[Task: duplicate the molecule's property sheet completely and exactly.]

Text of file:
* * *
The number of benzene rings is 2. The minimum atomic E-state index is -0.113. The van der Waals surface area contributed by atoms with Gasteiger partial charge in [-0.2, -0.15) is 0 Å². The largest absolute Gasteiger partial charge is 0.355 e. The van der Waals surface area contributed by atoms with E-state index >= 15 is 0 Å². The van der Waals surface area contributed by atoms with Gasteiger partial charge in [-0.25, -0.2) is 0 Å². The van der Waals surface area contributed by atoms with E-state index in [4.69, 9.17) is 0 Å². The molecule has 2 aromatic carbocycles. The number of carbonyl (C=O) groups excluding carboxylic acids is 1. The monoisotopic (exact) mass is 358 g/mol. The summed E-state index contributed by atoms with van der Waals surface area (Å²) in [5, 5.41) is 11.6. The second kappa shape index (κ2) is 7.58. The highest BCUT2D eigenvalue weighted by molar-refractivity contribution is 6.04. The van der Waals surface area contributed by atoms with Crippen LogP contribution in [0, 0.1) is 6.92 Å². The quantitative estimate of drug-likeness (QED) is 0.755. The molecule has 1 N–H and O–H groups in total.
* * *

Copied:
The number of benzene rings is 2. The minimum atomic E-state index is -0.113. The van der Waals surface area contributed by atoms with Gasteiger partial charge in [-0.2, -0.15) is 0 Å². The largest absolute Gasteiger partial charge is 0.355 e. The van der Waals surface area contributed by atoms with E-state index >= 15 is 0 Å². The van der Waals surface area contributed by atoms with Gasteiger partial charge in [-0.25, -0.2) is 0 Å². The van der Waals surface area contributed by atoms with E-state index in [4.69, 9.17) is 0 Å². The molecule has 2 aromatic carbocycles. The number of carbonyl (C=O) groups excluding carboxylic acids is 1. The monoisotopic (exact) mass is 358 g/mol. The summed E-state index contributed by atoms with van der Waals surface area (Å²) in [5, 5.41) is 11.6. The second kappa shape index (κ2) is 7.58. The highest BCUT2D eigenvalue weighted by molar-refractivity contribution is 6.04. The van der Waals surface area contributed by atoms with Crippen LogP contribution in [0, 0.1) is 6.92 Å². The quantitative estimate of drug-likeness (QED) is 0.755. The molecule has 1 N–H and O–H groups in total.